For many young adults, student loans serve as the first real experience with borrowing a large amount of money. It’s a steep learning curve for someone just starting out, and not understanding financial concepts like interest rates, loan terms and repayment schedules can quickly snowball into a very stressful and costly post-graduation experience.
Although there are things you can do during your time as a student to soften the sting of student loan repayment (working part-time while in school and sharpening those budgeting skills are two solid strategies), why not get the process started even sooner? The following tips will take a bite out of your total education costs and reduce your dependence on outside financing—and they can all be put into action long before Orientation Day rolls around.
1) Do the Two-Step
(No, we’re not referring to the dance.) The college two-step means splitting your studies between two schools. You start by attending a more affordable institution for your general education courses, and then transfer to your school of choice to complete your degree (one example of this in practice is earning an associate’s degree at a community college and then transferring into a bachelor’s degree program at a university). This way, you save some money on introductory-level courses and reserve the big bucks for the specialized instruction that comes in the latter half of your academic career.
2) Seek Out Scholarships
Apply for every form of scholarship, grant and tuition waiver that you’re eligible for. It’s never too early to start your scholarship search—reach out to your high school guidance counselor or the financial aid coordinator at the college you wish to attend. Visit scholarship search engines and online resources. Reach out to your current employer and your family members—you never know, there may be some form of tuition subsidy or grant opportunity available to you through an employer or alumni network. Be exhaustive in your search and approach each application with the same level of enthusiasm and optimism—even the smallest awards and prizes will add up. It’s free money, and it’s there for the taking.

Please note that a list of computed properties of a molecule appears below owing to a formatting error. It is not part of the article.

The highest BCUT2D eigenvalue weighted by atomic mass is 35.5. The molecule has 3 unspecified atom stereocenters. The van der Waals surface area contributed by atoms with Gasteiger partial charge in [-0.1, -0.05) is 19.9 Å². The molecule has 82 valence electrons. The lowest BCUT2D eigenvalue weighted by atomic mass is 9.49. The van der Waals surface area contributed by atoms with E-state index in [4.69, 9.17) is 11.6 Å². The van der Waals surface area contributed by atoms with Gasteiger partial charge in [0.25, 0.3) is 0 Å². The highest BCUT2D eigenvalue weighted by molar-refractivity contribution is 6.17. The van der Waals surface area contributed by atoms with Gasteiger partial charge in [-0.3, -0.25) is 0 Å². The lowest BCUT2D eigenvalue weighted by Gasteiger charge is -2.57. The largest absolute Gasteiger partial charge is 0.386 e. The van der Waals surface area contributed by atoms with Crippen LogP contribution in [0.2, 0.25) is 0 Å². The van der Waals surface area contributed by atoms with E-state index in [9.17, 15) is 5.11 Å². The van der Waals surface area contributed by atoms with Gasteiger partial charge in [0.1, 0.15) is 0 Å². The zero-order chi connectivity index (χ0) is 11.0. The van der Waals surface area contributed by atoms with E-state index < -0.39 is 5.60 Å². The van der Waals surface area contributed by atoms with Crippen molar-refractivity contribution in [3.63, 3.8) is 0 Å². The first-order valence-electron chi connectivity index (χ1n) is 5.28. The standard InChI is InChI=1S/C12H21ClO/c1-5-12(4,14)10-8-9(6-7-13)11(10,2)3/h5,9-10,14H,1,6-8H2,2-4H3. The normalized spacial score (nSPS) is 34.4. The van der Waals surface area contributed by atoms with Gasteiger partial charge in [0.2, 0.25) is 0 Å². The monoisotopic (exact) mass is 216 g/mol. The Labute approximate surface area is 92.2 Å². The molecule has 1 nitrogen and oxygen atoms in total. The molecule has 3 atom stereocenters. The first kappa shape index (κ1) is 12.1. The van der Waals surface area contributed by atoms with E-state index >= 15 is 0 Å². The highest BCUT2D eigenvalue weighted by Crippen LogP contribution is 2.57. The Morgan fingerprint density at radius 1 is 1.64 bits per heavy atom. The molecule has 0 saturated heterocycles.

3) Location Scout
Geography can play a significant role in determining your total education costs. A single school may have different tuition rates for in-state, out-of-state and international students. Generally speaking, staying in-state is usually the most affordable option—in addition to saving on tuition, you can also sidestep some of the larger expenses associated with studying abroad (like travel costs, meal plans and living in residence). Of course, there are plenty of non-financial incentives for studying abroad, but it’s important to understand just how much the location of your school will affect your bottom line.
The tips outlined above represent thousands of dollars of potential savings. Whether you’re a first-time student or a returning student, it’s in your absolute best interest to whittle down your education costs as much as possible before considering a student loan or alternative financing option. Your future self will thank you.